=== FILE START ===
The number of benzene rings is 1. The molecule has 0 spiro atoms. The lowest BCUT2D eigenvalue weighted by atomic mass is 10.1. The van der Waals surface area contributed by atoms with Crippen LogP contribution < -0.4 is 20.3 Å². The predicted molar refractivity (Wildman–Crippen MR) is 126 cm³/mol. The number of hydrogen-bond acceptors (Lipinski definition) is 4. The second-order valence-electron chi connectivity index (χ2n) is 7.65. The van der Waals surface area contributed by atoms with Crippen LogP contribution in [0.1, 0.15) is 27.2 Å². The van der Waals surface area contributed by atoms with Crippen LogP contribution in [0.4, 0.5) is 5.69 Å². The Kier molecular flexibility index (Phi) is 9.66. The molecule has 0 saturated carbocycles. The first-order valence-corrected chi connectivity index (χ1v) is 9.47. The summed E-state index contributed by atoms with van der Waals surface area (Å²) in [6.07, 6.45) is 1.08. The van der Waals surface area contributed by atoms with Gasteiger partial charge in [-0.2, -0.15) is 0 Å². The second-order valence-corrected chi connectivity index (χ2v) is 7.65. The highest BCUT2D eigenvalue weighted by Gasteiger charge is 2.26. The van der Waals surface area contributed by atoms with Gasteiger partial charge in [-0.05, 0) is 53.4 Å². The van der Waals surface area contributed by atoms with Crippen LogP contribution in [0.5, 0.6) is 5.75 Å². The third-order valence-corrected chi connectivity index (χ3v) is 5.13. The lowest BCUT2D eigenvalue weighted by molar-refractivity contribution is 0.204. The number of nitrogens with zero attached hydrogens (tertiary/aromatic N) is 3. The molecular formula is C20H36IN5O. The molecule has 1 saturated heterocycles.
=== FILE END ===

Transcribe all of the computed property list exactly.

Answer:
The number of benzene rings is 1. The molecule has 0 spiro atoms. The lowest BCUT2D eigenvalue weighted by atomic mass is 10.1. The van der Waals surface area contributed by atoms with Crippen LogP contribution < -0.4 is 20.3 Å². The predicted molar refractivity (Wildman–Crippen MR) is 126 cm³/mol. The number of hydrogen-bond acceptors (Lipinski definition) is 4. The second-order valence-electron chi connectivity index (χ2n) is 7.65. The van der Waals surface area contributed by atoms with Crippen LogP contribution in [0.1, 0.15) is 27.2 Å². The van der Waals surface area contributed by atoms with Crippen LogP contribution in [0.4, 0.5) is 5.69 Å². The Kier molecular flexibility index (Phi) is 9.66. The molecule has 0 saturated carbocycles. The first-order valence-corrected chi connectivity index (χ1v) is 9.47. The summed E-state index contributed by atoms with van der Waals surface area (Å²) in [6.07, 6.45) is 1.08. The van der Waals surface area contributed by atoms with Gasteiger partial charge in [-0.2, -0.15) is 0 Å². The second-order valence-corrected chi connectivity index (χ2v) is 7.65. The highest BCUT2D eigenvalue weighted by Gasteiger charge is 2.26. The van der Waals surface area contributed by atoms with Gasteiger partial charge in [-0.05, 0) is 53.4 Å². The van der Waals surface area contributed by atoms with Crippen LogP contribution in [0.5, 0.6) is 5.75 Å². The third-order valence-corrected chi connectivity index (χ3v) is 5.13. The lowest BCUT2D eigenvalue weighted by molar-refractivity contribution is 0.204. The number of nitrogens with zero attached hydrogens (tertiary/aromatic N) is 3. The molecular formula is C20H36IN5O. The molecule has 1 saturated heterocycles.